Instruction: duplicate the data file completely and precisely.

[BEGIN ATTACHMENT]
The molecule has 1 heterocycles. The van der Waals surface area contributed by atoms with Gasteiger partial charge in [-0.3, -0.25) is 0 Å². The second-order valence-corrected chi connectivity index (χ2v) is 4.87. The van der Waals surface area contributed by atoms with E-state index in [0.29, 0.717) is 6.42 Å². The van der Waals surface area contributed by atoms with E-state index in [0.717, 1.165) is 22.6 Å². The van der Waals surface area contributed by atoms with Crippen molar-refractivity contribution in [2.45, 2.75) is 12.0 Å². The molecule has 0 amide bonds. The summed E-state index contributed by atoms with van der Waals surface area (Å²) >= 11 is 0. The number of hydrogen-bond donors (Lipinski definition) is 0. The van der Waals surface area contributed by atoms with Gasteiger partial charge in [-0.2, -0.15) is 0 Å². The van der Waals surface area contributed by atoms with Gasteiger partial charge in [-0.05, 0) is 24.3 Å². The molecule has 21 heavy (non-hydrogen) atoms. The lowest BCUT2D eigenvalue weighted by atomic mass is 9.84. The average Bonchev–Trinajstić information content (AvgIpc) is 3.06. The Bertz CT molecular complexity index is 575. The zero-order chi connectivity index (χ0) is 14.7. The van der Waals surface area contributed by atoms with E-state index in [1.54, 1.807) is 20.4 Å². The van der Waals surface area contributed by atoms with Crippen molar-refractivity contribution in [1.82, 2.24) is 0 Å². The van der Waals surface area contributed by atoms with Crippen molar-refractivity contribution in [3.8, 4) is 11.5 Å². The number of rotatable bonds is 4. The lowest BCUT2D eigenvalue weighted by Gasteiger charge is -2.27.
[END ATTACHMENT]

The molecule has 1 heterocycles. The van der Waals surface area contributed by atoms with Gasteiger partial charge in [-0.3, -0.25) is 0 Å². The second-order valence-corrected chi connectivity index (χ2v) is 4.87. The van der Waals surface area contributed by atoms with E-state index in [0.29, 0.717) is 6.42 Å². The van der Waals surface area contributed by atoms with E-state index in [0.717, 1.165) is 22.6 Å². The van der Waals surface area contributed by atoms with Crippen molar-refractivity contribution in [2.45, 2.75) is 12.0 Å². The molecule has 0 amide bonds. The summed E-state index contributed by atoms with van der Waals surface area (Å²) >= 11 is 0. The number of hydrogen-bond donors (Lipinski definition) is 0. The van der Waals surface area contributed by atoms with Gasteiger partial charge in [-0.2, -0.15) is 0 Å². The van der Waals surface area contributed by atoms with Gasteiger partial charge in [-0.05, 0) is 24.3 Å². The molecule has 21 heavy (non-hydrogen) atoms. The lowest BCUT2D eigenvalue weighted by atomic mass is 9.84. The average Bonchev–Trinajstić information content (AvgIpc) is 3.06. The Bertz CT molecular complexity index is 575. The zero-order chi connectivity index (χ0) is 14.7. The van der Waals surface area contributed by atoms with E-state index in [1.54, 1.807) is 20.4 Å². The van der Waals surface area contributed by atoms with Crippen molar-refractivity contribution in [1.82, 2.24) is 0 Å². The van der Waals surface area contributed by atoms with Crippen molar-refractivity contribution in [3.8, 4) is 11.5 Å². The number of rotatable bonds is 4. The lowest BCUT2D eigenvalue weighted by Gasteiger charge is -2.27.